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Condé Nast Italy
Condé Nast Italy

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When food meets AI: the Smart Recipe Project

Part 2. Neither fish nor fowl? Classify it with the Smart Ingredient Classifier

Musssel soup
Mussel soup

In the previous article, we extracted food entities (ingredients, quantities and units of measurement) from recipes. In this post, we classify the ingredient taxonomic class using the BERT model. In plain words, this means to classify Emmental as cheese, orange as a fruit, peas as a vegetable, and so on for each ingredient in recipes.

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BERT in five points

Since its release in late 2018, BERT has positively changed the way to face NLP tasks, solving many challenging problems in the NLP field.
Under this view, one of the main problems in NLP consists of a lack of training data. To cope with this lack, the idea is to exploit a large amount of unannotated data for training general-purpose ​language representation models​, a process known as pre-training, and then fine-tuning these models on a smaller task-specific dataset.
Though this technique is not new (see ​word2vec and ​GloVE embeddings), we can say, BERT exploits it better. Why? Let’s find it out in five points:

  1. It is built on a ​Transformer architecture, a powerful state-of-the-art architecture, which applies an attention mechanism to understand relationships between tokens in a sentence.
  2. It is deeply bidirectional since it takes into account the left and right contexts at the same time.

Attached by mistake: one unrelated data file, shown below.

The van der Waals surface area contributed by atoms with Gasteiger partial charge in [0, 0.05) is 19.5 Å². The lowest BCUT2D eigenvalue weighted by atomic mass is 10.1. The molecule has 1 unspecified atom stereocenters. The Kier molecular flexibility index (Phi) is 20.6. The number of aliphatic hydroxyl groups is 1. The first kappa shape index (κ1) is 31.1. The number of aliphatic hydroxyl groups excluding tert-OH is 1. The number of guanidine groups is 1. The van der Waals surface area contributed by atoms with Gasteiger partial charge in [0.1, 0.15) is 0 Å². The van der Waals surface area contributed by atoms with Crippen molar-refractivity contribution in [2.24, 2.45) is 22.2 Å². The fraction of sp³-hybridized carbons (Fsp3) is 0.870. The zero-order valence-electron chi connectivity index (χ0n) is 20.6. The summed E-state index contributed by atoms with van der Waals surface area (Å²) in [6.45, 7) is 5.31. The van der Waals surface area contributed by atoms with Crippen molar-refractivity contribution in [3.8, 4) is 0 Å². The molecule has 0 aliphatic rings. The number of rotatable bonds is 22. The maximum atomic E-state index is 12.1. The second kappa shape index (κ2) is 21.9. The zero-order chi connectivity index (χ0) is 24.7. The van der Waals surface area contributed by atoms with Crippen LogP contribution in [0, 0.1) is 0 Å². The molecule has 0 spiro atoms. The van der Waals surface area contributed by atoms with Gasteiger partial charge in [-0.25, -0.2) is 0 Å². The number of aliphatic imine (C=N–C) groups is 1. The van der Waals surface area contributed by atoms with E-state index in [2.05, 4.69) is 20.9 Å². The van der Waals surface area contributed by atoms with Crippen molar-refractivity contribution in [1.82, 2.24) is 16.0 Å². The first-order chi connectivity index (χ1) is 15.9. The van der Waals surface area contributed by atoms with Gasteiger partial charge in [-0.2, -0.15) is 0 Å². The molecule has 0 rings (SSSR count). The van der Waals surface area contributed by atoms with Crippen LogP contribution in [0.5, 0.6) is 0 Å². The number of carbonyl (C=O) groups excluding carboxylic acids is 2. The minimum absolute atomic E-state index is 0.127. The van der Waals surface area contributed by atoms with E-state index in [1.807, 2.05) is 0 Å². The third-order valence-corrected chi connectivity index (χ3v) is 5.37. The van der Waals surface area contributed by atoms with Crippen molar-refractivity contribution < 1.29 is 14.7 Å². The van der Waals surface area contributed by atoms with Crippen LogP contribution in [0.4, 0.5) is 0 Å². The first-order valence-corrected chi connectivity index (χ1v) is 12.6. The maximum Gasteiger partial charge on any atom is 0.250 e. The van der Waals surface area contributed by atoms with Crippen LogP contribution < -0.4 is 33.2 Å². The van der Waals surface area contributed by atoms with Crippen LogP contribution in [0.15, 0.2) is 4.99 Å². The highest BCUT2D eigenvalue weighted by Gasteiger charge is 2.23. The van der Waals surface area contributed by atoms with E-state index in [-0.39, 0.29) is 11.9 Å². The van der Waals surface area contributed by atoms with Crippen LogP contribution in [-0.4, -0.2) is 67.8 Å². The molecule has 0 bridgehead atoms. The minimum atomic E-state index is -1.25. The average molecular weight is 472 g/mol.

3. BERT is pre-trained on a large corpus of unlabeled text that allows to pick up the deeper and intimate understandings of how the language works.
  4. BERT can be fine-tuned for different tasks by adding a few additional output layers.
  5. BERT is trained to perform:
  6. Masked Language Modelling: BERT has to predict randomly masked words.
  7. New sentence prediction: BERT tries to predict the next sentence in a sequence of sentences.

The Smart Recipe Project Taxonomy

To carry out the task, we designed a taxonomy, a model of classification for defining macro-categories and classifying the ingredients within them:

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Such categorization is then used to tag the dataset that trains the model.

BERT for ingredient taxonomic classification

For our task (ingredient taxonomic classification), the pre-trained BERT models have optimal performance. We chose the ​bert-base-multilingual-cased model and divided the classifier into two modules:

When Food meets AI: the Smart Recipe Project
a series of 6 amazing articles

Table of content

Part 1: Cleaning and manipulating food data
Part 1: A smart method for tagging your datasets
Part 2: NER for all tastes: extracting information from cooking recipes
Part 2: Neither fish nor fowl? Classify it with the Smart Ingredient Classifier
Part 3: FoodGraph: a graph database to connect recipes and food data
Part 3. FoodGraph: Loading data and Querying the graph with SPARQL

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